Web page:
Kodak's rebooted Ektachrome film is ready for shipping
The analog resurgence continues as Kodak has finally announced its revived Ektachrome 35mm film is ready for shipping worldwide. Additional 16mm and Super 8 film stock is set to follow with the company successfully tapping in to the renewed interest in classic film over omnipresent digital.
It's fair to say the new millennium hasn't been boding too well for Kodak. After dominating the photographic market for much of the 20th century the company struggled to adapt to the shift to digital, ultimately reaching a nadir in 2012, filing for bankruptcy and ceasing production of much of its film stock.
The tide has somewhat turned in recent years though, with a nostalgic wave for older technology rekindling interest in everything from vinyl records to cassettes and Walkmans. Despite digital photography continually evolving and improving, a strong community of film purists has kept the candle burning, particularly in motion picture circles with filmmakers such as Christopher Nolan frequently espousing the merits of film over digital.
Back in 2017 Kodak decided to jump back into the film game, announcing it would move back into manufacturing its classic line of Ektachrome film. Restarting production wasn't a simple process though, with many of the chemicals needed to make the film not around anymore. Kodak reportedly spent almost two years reformulating its production process.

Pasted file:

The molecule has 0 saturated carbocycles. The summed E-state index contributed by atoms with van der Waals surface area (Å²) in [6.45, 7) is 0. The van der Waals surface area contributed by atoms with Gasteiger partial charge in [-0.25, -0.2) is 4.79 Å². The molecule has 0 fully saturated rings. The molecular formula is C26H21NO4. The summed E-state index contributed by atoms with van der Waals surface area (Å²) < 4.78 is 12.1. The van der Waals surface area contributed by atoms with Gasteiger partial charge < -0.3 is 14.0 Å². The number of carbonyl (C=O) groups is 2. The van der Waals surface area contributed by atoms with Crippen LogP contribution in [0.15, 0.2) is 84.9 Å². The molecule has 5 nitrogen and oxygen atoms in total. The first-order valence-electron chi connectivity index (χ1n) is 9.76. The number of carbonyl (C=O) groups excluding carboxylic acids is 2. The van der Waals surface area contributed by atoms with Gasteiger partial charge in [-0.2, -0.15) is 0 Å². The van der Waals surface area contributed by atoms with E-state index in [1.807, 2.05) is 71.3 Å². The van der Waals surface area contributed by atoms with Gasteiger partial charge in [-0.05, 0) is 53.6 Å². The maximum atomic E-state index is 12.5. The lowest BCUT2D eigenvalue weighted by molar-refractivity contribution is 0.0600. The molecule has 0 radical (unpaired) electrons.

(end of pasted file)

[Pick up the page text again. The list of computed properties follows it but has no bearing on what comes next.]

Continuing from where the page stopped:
Kodak has announced it is now ready to ship the new 35mm Ektachrome rolls, with Super 8 and 16mm variants soon to follow. The company seems to be playing a long game, also pushing to reintegrate film stock into television and cinema markets.
"The distinct and unparalleled look of films like Tony Scott's "Domino" and Spike Lee's "Inside Man" could not have been achieved without Ektachrome," says Steve Bellamy, President of Eastman Kodak Company's Motion Picture and Entertainment Division. "We are extremely excited to reintroduce this film to those who know and love it, and to a new generation of motion picture artists."
It's hard to predict whether this resurgence of interest in film stock is a flash in the pan or something more permanent, but for photographers and filmmakers with an old-school interest in working with celluloid this is certainly a good day indeed.